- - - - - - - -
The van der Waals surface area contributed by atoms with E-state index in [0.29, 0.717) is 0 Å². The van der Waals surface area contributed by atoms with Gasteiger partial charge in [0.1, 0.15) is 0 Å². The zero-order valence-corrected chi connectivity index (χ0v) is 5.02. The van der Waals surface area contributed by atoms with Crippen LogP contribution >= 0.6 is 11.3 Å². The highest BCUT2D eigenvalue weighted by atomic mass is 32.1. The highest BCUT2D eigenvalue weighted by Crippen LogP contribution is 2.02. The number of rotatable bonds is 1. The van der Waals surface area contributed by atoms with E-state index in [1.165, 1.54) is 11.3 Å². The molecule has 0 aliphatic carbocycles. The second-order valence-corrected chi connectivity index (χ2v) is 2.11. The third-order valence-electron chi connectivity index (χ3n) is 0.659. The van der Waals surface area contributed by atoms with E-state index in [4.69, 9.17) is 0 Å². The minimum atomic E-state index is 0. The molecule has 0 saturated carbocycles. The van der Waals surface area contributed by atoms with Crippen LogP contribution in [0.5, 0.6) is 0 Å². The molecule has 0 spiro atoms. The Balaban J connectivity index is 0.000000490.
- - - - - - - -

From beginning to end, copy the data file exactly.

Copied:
The van der Waals surface area contributed by atoms with E-state index in [0.29, 0.717) is 0 Å². The van der Waals surface area contributed by atoms with Gasteiger partial charge in [0.1, 0.15) is 0 Å². The zero-order valence-corrected chi connectivity index (χ0v) is 5.02. The van der Waals surface area contributed by atoms with Crippen LogP contribution >= 0.6 is 11.3 Å². The highest BCUT2D eigenvalue weighted by atomic mass is 32.1. The highest BCUT2D eigenvalue weighted by Crippen LogP contribution is 2.02. The number of rotatable bonds is 1. The van der Waals surface area contributed by atoms with E-state index in [1.165, 1.54) is 11.3 Å². The molecule has 0 aliphatic carbocycles. The second-order valence-corrected chi connectivity index (χ2v) is 2.11. The third-order valence-electron chi connectivity index (χ3n) is 0.659. The van der Waals surface area contributed by atoms with E-state index in [4.69, 9.17) is 0 Å². The minimum atomic E-state index is 0. The molecule has 0 saturated carbocycles. The van der Waals surface area contributed by atoms with Crippen LogP contribution in [0.5, 0.6) is 0 Å². The molecule has 0 spiro atoms. The Balaban J connectivity index is 0.000000490.